Sunday, February 15, 2009

In Defense of Pseudonyms

Dana Houle, the formerly pseudonymous blogger at dKos DHinMI, has a long and wonderful post defending the age old practice of writing under a pseudonym. Here's a taste.

Pseudonyms have long served writers whose voice would be otherwise suppressed or who, because of professional or political constraints, would not have been able to bring their thoughts to the public. Until the 20th century women would often have to use a pseudonym to ensure their works would be read, or even published.  Popular writers such as Stephen King and Anne Rice have used pseudonyms, especially for fiction outside their normal genres. Nobel laureate Doris Lessing wrote two books under a female pseudonym to highlight the difficulty unknown writers have in garnering an audience. Authors of erotica often use a pseudonym. Revolutionaries and political agitators often use pseudonyms. And people have long used pen names and pseudonyms to avoid using their foreign-sounding names.  

Other writers have used pseudonyms to separate their professional life from their published works. David Cornwell, an agent in the British intelligence services MI-5 and later MI-6 wrote three novels under a pseudonym. After the success of his third novel, The Spy Who Came in From the Cold, John Le Carre' left MI-6 to devote himself full time to writing. A few years ago the New Yorker ran a terrific series of articles by a NYC police officer writing under the pseudonym Marcus Laffey. When no longer a beat cop, the writer eventually "came out" as Edward Conlon, author of the memoir Blue Blood and now a detective with the NYPD.  

As anyone with even a smidgen of knowledge American history can tell you, our most famous pseudonym is Publius, the name used by James Madison, Alexander Hamilton and John Jay for The Federalist Papers, their articles published in newspapers urging adoption of the Constitution. The Anti-Federalists, too, used pseudonyms from Roman history such as Cato and Brutus.  In the eighteenth century using pseudonyms was widely accepted in public political discourse. Among other virtues, it helps focus attention on the argument instead of the person advancing it.  

Pseudonymous writing can, of course, lead to abuses. A few years ago I was managing a Congressional campaign in New Hampshire when the bloggers at three separate blogs (which have since been merged in to Blue Hampshire) figured out that a commenter urging readers to support Democrats in other states was really a staffer for the Republican incumbent we were trying to beat. (That case is used as an example in the Wikipedia entry for concern trolls.) Certainly at DKos we have to ferret out a decent number of sock puppet and other miscreants who hide behind pseudonyms.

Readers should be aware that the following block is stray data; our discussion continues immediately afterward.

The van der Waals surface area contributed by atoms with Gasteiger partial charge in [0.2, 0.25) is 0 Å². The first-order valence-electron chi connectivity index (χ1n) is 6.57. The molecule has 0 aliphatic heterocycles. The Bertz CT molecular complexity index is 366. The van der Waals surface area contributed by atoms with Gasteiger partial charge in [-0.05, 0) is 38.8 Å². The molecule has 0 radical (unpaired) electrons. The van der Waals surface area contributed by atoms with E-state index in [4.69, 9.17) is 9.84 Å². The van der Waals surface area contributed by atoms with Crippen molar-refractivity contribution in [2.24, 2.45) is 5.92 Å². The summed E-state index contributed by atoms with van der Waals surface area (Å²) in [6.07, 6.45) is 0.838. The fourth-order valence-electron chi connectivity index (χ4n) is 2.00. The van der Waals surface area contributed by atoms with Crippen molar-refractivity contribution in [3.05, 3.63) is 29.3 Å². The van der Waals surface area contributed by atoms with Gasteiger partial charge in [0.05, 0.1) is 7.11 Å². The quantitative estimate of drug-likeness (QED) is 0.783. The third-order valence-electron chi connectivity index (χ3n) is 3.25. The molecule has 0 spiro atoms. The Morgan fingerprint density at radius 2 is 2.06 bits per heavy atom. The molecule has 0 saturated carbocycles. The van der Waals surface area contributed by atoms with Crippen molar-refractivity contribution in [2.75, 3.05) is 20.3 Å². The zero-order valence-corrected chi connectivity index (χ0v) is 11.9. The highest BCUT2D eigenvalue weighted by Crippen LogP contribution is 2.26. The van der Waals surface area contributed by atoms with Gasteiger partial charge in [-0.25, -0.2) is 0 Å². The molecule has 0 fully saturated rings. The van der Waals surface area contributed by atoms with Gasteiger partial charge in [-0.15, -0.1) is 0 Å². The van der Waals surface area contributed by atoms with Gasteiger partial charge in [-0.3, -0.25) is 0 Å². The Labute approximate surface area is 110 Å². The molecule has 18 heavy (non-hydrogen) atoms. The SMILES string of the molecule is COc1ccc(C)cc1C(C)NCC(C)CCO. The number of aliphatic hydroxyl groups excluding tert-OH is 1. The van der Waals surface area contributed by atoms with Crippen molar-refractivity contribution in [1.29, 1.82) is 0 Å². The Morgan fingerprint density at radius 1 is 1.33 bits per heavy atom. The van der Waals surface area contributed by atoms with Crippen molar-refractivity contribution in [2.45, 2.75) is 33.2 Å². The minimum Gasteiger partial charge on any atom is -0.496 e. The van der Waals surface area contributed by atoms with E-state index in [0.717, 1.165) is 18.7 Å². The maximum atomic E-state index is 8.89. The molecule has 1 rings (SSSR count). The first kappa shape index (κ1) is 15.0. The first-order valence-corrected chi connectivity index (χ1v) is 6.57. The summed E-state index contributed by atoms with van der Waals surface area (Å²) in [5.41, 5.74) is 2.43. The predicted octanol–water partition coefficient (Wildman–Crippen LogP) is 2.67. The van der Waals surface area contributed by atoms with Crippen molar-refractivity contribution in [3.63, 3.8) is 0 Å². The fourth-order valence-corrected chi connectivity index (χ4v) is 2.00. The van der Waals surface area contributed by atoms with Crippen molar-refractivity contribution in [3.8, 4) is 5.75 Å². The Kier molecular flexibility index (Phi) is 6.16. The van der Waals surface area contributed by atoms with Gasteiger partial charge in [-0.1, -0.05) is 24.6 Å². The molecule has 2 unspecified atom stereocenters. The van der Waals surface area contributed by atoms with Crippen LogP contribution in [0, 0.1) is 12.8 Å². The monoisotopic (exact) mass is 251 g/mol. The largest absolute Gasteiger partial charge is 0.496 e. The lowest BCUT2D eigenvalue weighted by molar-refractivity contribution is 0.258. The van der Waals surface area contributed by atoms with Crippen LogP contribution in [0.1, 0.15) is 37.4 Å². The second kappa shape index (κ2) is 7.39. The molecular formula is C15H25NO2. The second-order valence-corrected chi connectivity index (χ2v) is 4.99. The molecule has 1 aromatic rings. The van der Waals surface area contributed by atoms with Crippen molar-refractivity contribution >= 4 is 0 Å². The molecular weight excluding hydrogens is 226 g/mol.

Pseudonyms are also used for more dubious reasons. It's hard to argue that anything other than his privileged position in the Washington press corps and unquestioned access to inside sources with the Clinton administration were put at risk when Joe Klein published his loose roman a clef novel Primary Colors under the pseudonym "Anonymous." And it can sometimes be harder to assess public and historical figures because their writings include lesser-known works published under a pseudonym. The writer of alchemical works who published as Jeova sanctus unus would probably deserve to be little more than a historical oddity if his real name wasn't Isaac Newton (who himself pulled a John Lott/Mary Rosh and wrote letters under fictitious names vouching that he was the inventor of calculus).  

The Klein case probably contributed to the frenzy of activity trying to figure out the identity of a blogger who back in 2003 seemed to know everything. "Is it Sidney Bluenthal?  It just HAS to be Sidney Blumenthal," thought a lot of people. But no. The guy blogging as atrios was an academic economist with a temporary appointment who wasn't a mouthpiece for DC insiders, but rather a guy who had a computer, internet access, read a lot and had a terrific wit and an eye for hypocrisy and cant.  

The atrios situation should probably have told some of the hide-bound and insecure journalistic protectors of decency and promoters of "transparency" that their fevered beliefs about the identities of these new pseudonymous bloggers were probably crazy. Like most people who write comments on political blogs, the pseudonymous bloggers—who are also sometimes anonymous; the two are not the same—were often people without any particular inside access, but simply informed readers who wrote well and could attract an audience.

I recommend reading  the whole thing. I especially recommend that Bob Heisse,  who whines incencently about anonymous bloggers and commenters, read it and then reread it each time he is temped to vent over something an anonymous blogger or commenter did.

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